As has been done for art in publicly open museums, subsidies and government support can create the open access to data that we need to fully capture its positive potential. The market failure created by conventional economic paradigms shows both the challenge and the potential that anti-rival thinking has in creating more efficient and desirable outcomes for society.

Data as Capital

By looking at data as capital, we can also see how access to data funnels powers into a limited number of hands, as does capital. This raises pressing questions about the relation of current economic models in shaping the way power is created and distributed, and how anti-rival innovations may have broader societal and structural impacts beyond their impacts on the economy.

These were but a few of the excellent metaphors developed during the data metaphor exercise and following discussion. The used metaphors highlight that access to data is connected to how the world in many ways can be seen as divided between the haves and the have-nots. Significant amounts of power and influence over the future of society and our material environment are controlled by large corporations. The discussion clearly showed the challenges of the currently dominant economic paradigm. The session was the first policy dialogue session of ATARCA. We will continue the research, experimentation and dialogue around the economic paradigms aiming to explore the potential of, and the conditions for an anti-rival economy based on distributed ledger technology.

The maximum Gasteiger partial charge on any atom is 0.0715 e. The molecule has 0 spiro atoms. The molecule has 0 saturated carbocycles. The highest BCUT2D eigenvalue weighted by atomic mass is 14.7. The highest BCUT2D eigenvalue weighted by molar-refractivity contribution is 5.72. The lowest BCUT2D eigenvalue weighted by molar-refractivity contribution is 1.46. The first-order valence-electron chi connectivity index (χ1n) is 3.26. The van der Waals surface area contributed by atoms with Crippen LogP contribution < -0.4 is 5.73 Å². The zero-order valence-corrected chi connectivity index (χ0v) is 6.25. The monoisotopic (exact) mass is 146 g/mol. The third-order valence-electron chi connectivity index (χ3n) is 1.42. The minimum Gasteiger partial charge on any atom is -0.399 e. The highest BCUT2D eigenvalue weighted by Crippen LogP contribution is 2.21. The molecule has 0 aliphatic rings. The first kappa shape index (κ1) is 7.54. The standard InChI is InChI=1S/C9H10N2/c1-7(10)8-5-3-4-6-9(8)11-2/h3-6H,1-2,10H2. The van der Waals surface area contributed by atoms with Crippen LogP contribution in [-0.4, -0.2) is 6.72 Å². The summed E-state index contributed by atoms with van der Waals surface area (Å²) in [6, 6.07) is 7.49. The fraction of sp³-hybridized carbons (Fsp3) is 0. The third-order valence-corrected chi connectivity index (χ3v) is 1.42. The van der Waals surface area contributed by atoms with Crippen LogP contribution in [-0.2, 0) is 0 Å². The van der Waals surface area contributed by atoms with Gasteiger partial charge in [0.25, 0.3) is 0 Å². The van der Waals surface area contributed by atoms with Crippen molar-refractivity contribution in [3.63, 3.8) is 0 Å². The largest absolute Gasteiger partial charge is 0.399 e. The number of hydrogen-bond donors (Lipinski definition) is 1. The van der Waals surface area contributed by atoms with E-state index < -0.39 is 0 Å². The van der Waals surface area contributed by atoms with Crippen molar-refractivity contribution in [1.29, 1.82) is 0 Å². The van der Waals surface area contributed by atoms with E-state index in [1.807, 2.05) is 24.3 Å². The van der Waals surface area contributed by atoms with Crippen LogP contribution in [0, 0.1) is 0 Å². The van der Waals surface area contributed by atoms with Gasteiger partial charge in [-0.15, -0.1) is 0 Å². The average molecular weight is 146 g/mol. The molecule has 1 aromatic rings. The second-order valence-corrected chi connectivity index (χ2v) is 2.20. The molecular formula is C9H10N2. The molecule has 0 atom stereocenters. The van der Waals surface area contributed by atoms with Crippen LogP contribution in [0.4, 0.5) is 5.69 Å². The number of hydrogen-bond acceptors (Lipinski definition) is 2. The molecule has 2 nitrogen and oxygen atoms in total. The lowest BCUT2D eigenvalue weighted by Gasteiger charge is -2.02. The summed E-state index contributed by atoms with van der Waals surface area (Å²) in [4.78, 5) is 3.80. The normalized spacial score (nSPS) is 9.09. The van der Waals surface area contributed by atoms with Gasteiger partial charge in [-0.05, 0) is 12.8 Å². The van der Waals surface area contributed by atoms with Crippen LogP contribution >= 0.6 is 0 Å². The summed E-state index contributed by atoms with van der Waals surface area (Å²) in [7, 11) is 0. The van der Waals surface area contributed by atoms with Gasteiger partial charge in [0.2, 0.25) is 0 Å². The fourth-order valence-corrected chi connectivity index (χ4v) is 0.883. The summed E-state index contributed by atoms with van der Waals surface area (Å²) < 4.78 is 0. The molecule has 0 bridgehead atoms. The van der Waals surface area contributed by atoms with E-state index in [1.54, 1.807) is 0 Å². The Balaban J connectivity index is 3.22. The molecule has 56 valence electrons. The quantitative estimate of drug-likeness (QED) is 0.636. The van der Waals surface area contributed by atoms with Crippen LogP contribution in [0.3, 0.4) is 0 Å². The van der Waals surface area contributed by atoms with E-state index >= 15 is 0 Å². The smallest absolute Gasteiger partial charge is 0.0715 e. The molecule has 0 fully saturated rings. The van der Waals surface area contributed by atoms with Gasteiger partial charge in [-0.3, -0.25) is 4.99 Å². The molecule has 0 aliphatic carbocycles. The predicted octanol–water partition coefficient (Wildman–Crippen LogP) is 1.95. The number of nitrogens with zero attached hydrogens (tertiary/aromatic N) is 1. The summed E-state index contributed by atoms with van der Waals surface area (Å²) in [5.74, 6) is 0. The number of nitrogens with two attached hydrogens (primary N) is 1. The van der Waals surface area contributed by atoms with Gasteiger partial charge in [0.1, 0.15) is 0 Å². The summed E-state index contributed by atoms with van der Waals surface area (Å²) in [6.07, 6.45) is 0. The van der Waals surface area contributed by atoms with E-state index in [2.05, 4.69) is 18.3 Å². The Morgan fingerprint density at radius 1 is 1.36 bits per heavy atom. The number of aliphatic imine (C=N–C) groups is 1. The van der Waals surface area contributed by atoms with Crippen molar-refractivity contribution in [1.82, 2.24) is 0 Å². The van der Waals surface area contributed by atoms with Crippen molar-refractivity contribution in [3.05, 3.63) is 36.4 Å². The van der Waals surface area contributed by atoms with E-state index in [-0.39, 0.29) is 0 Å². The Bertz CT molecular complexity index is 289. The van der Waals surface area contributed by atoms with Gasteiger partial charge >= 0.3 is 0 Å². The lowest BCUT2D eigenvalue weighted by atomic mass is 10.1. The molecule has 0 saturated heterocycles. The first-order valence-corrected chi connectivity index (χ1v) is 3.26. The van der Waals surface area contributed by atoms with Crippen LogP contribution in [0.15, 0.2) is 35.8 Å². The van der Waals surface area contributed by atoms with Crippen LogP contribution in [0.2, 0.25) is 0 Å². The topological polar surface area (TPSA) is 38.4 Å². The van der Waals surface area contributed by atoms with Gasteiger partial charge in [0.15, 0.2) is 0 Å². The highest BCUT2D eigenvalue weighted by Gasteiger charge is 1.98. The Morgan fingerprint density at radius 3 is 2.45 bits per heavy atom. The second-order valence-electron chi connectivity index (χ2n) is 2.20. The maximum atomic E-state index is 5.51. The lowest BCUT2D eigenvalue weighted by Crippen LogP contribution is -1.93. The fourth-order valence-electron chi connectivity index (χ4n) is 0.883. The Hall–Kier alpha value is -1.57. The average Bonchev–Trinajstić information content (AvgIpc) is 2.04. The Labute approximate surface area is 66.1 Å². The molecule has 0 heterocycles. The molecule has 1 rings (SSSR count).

ATARCA Newsletter 10/2021: Looking ahead to anti-rival experimentation

Welcome to the first edition of the ATARCA newsletter. ATARCA is an EU-funded project exploring the concepts surrounding and technology supporting an anti-rival economy. Since beginning the project in April, exciting things have been happening within ATARCA, as we explore potential and on-going anti-rival use cases, build shared understandings of data, and imagine an anti-rival future.

Most recently, we have been developing potential uses for an anti-rival economy and identifying the characteristics of tokens that would be used within those cases. In September, we met with our policy advisory board to further advance these ideas. As we move forward, our ideas on anti-rivalry and its social and technical requirements will continue to grow.

Read the October 2021 Newsletter here!

Untitled Festival: A celebration of imagination and experimentation

On September 23rd, ATARCA project members hosted a dialogue session, challenging previous conceptions of data and co-creating new understandings of data that are not constrained by the existing economic system. This was the launch of our policy dialogue sessions, and the beginning of understanding the implications of anti-rivalry.